June 9, 2016

Women’s Spiritual Anatomy according to Anais Nin.

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In one paragraph, Anaïs Nin said everything I’ve ever thought about my body, but could never put into words.

The excerpt I am referring to comes from the first volume of her diary, covering the years of her life from 1931 through 1934. Under Nin’s advisement, the diary was published in 1966.

The volume has been heavily criticized for its censorship. However, these critiques are all for naught because the excerpts which we are allowed to read are, in my opinion, page after page of undeniable truth. Perhaps this truth stems from the incredible experiences Nin had or her innate authenticity and life-long dedication to self-reflection. Nin clearly put into words the fundamentals of being a woman that us, other women, can only begin to grasp at.

I’d like to share these words with you…

“Man can never know the kind of loneliness a woman knows. Man lies in a woman’s womb only to gather strength, he nourishes himself from this fusion, and then he rises and goes into the world, into his work, into battle, into art. He is not lonely. He is busy. The memory of the swim in amniotic fluid gives him energy, completion. The woman may be busy too, but she feels empty. Sensuality for her is not only a wave of pleasure in which she has bathed, and a charge of electric joy at contact with another. When man lies in her womb, she is fulfilled, each act of love is a taking of man within her, an act of birth and rebirth, of child-bearing and man-bearing. Man lies in her womb and is reborn each time anew with a desire to act, to be. But for woman, the climax is not in the birth, but in the moment when man rests inside of her.” 

These words are incredible for any time period, but when applied to the modern era, they are even more powerful. Here’s why:

In this day in age, we uphold equality between the sexes. It is a wonderful thing—millennials making great leaps, tearing down walls, and making a difference. The feminists live each day as if it were a new page in history. However, regardless of how courageously women, live nowadays, there is no denying that there are still fundamental differences between men and women. Differences that I think we should recognize.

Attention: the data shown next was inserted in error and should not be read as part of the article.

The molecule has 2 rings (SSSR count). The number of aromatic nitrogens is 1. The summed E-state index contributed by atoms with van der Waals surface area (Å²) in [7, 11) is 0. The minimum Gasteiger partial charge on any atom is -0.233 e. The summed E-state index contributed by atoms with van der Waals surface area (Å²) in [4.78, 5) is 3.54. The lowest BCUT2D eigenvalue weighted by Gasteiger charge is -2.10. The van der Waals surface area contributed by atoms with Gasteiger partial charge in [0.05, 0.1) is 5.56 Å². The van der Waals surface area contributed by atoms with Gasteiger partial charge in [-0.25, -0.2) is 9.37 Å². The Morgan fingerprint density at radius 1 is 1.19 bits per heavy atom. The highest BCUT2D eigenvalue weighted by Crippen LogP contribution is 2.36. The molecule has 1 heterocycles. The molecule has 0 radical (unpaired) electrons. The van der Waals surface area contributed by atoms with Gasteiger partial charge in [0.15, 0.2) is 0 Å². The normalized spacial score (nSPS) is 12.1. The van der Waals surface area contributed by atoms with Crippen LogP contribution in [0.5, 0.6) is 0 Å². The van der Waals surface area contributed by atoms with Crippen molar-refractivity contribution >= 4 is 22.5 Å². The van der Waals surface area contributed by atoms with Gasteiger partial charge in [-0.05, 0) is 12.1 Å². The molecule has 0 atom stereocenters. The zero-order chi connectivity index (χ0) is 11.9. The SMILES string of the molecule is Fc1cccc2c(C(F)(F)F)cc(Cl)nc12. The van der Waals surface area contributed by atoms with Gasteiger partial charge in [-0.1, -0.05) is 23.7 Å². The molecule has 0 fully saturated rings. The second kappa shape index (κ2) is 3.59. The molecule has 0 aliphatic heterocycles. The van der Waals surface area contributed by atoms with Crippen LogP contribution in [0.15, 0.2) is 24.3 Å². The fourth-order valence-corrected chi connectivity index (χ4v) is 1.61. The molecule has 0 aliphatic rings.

Women were born to nurture and to create. We were modeled to protect and to mother. We also possess an innate sexual desire. A sexual desire that is perhaps fueled by an anatomical and emotional need to feel whole—a feeling that we possess fleetingly during intercourse, but are bereft of as a mere individual.

Men on the other hand, were physiologically born whole, graced with the external organ and thus do not need to have intercourse to feel physiologically satisfied.

None of these components are necessarily bad. They just are. They are components of the spiritual lives men and women lead, and many times, we simply forget about them in our day-to-day lives. That is why I think Anais Nin’s words are so important.

Modern women courageously conquer a piece of the modern world each and every day. However, as independent as we may be, we sometimes can feel lost, doubtful, or feel general weakness through no fault of our own.

We are not weak, nor will we ever be. We just inherently feel a need to nurture, to be possessed, and to be fulfilled—subliminal emotions which unbeknownst to ourselves pull us in a million different directions at any given time.

Therefore, with Anaïs’ words in mind and her inherent message held within our hearts, I believe it’s important to remind our bad-ass feminist selves that although we are independent and strong and make leaps and bounds everyday, we were metaphysically created differently than men. It’s okay to give ourselves some slack, to not understand at times why we feel so lost.

We were created differently—anatomically, spiritually, and emotionally. We feel differently, and that’s perfectly alright.

At least, according to me it is.


Author: Brittany Ann Bandemer

Editor: Katarina Tavčar; Caitlin Oriel

Photo: Yaoqi Lai & James Garcia/Unsplash

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